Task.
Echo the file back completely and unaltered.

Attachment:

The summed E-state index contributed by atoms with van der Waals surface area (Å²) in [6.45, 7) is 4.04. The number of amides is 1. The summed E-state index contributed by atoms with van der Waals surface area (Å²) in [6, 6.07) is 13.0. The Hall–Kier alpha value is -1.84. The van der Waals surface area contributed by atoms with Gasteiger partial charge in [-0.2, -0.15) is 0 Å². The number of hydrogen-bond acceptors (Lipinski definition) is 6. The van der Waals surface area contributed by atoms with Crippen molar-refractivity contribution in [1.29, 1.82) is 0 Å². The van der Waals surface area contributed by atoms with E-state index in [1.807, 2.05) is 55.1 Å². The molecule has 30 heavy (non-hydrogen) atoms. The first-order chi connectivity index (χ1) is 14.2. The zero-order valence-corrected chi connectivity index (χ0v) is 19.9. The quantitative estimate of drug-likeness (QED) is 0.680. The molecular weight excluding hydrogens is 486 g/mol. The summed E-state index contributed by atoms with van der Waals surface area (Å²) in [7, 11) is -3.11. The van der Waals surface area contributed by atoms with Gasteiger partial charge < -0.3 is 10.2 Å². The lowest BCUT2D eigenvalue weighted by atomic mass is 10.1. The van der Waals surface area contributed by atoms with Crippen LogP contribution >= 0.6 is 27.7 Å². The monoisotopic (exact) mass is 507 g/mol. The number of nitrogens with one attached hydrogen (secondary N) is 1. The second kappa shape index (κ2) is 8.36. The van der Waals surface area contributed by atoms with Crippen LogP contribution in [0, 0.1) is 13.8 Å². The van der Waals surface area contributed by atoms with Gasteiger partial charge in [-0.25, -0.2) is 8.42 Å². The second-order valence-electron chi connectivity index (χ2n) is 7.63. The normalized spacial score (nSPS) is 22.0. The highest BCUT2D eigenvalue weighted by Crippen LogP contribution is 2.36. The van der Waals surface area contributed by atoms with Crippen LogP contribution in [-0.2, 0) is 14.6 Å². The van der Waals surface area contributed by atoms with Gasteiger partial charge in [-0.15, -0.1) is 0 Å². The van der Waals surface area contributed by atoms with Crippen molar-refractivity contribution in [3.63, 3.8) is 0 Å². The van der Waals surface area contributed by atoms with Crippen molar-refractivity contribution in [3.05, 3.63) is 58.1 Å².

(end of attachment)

The summed E-state index contributed by atoms with van der Waals surface area (Å²) in [6.45, 7) is 4.04. The number of amides is 1. The summed E-state index contributed by atoms with van der Waals surface area (Å²) in [6, 6.07) is 13.0. The Hall–Kier alpha value is -1.84. The van der Waals surface area contributed by atoms with Gasteiger partial charge in [-0.2, -0.15) is 0 Å². The number of hydrogen-bond acceptors (Lipinski definition) is 6. The van der Waals surface area contributed by atoms with Crippen molar-refractivity contribution in [1.29, 1.82) is 0 Å². The van der Waals surface area contributed by atoms with E-state index in [1.807, 2.05) is 55.1 Å². The molecule has 30 heavy (non-hydrogen) atoms. The first-order chi connectivity index (χ1) is 14.2. The zero-order valence-corrected chi connectivity index (χ0v) is 19.9. The quantitative estimate of drug-likeness (QED) is 0.680. The molecular weight excluding hydrogens is 486 g/mol. The summed E-state index contributed by atoms with van der Waals surface area (Å²) in [7, 11) is -3.11. The van der Waals surface area contributed by atoms with Gasteiger partial charge < -0.3 is 10.2 Å². The lowest BCUT2D eigenvalue weighted by atomic mass is 10.1. The van der Waals surface area contributed by atoms with Crippen LogP contribution >= 0.6 is 27.7 Å². The monoisotopic (exact) mass is 507 g/mol. The number of nitrogens with one attached hydrogen (secondary N) is 1. The second kappa shape index (κ2) is 8.36. The van der Waals surface area contributed by atoms with Crippen LogP contribution in [0, 0.1) is 13.8 Å². The van der Waals surface area contributed by atoms with Gasteiger partial charge in [-0.25, -0.2) is 8.42 Å². The second-order valence-electron chi connectivity index (χ2n) is 7.63. The normalized spacial score (nSPS) is 22.0. The highest BCUT2D eigenvalue weighted by Crippen LogP contribution is 2.36. The van der Waals surface area contributed by atoms with Crippen LogP contribution in [-0.2, 0) is 14.6 Å². The van der Waals surface area contributed by atoms with Gasteiger partial charge in [-0.15, -0.1) is 0 Å². The van der Waals surface area contributed by atoms with Crippen molar-refractivity contribution in [3.63, 3.8) is 0 Å². The van der Waals surface area contributed by atoms with Crippen molar-refractivity contribution in [3.05, 3.63) is 58.1 Å².